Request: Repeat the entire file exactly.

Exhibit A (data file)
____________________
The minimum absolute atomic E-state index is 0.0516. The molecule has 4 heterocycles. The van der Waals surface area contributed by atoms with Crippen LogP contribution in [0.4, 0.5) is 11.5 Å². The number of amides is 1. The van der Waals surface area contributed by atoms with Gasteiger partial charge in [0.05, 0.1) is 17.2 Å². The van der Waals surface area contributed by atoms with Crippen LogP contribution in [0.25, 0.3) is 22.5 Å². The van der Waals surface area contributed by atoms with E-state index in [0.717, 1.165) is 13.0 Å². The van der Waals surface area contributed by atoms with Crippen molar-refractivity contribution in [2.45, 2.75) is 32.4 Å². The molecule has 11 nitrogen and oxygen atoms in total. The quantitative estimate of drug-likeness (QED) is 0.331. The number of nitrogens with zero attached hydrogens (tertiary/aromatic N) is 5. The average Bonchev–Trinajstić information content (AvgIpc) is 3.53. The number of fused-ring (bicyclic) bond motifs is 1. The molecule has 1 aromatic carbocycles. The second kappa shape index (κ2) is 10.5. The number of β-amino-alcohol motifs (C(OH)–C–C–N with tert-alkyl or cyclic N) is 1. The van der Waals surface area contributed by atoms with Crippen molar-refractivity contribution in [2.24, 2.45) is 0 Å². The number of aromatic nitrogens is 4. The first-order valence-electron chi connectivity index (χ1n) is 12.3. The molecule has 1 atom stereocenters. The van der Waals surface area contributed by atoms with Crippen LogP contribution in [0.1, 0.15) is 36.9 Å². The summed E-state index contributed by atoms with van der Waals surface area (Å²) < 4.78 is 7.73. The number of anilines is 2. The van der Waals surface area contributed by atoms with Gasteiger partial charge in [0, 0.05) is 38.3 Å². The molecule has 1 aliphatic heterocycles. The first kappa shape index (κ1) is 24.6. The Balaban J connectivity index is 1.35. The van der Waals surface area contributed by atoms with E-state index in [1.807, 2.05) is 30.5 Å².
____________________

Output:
The minimum absolute atomic E-state index is 0.0516. The molecule has 4 heterocycles. The van der Waals surface area contributed by atoms with Crippen LogP contribution in [0.4, 0.5) is 11.5 Å². The number of amides is 1. The van der Waals surface area contributed by atoms with Gasteiger partial charge in [0.05, 0.1) is 17.2 Å². The van der Waals surface area contributed by atoms with Crippen LogP contribution in [0.25, 0.3) is 22.5 Å². The van der Waals surface area contributed by atoms with E-state index in [0.717, 1.165) is 13.0 Å². The van der Waals surface area contributed by atoms with Crippen molar-refractivity contribution in [2.45, 2.75) is 32.4 Å². The molecule has 11 nitrogen and oxygen atoms in total. The quantitative estimate of drug-likeness (QED) is 0.331. The number of nitrogens with zero attached hydrogens (tertiary/aromatic N) is 5. The average Bonchev–Trinajstić information content (AvgIpc) is 3.53. The number of fused-ring (bicyclic) bond motifs is 1. The molecule has 1 aromatic carbocycles. The second kappa shape index (κ2) is 10.5. The number of β-amino-alcohol motifs (C(OH)–C–C–N with tert-alkyl or cyclic N) is 1. The van der Waals surface area contributed by atoms with Crippen molar-refractivity contribution in [2.24, 2.45) is 0 Å². The number of aromatic nitrogens is 4. The first-order valence-electron chi connectivity index (χ1n) is 12.3. The molecule has 1 atom stereocenters. The van der Waals surface area contributed by atoms with Crippen LogP contribution in [0.1, 0.15) is 36.9 Å². The summed E-state index contributed by atoms with van der Waals surface area (Å²) < 4.78 is 7.73. The number of anilines is 2. The van der Waals surface area contributed by atoms with Gasteiger partial charge in [0, 0.05) is 38.3 Å². The molecule has 1 aliphatic heterocycles. The first kappa shape index (κ1) is 24.6. The Balaban J connectivity index is 1.35. The van der Waals surface area contributed by atoms with E-state index in [1.807, 2.05) is 30.5 Å².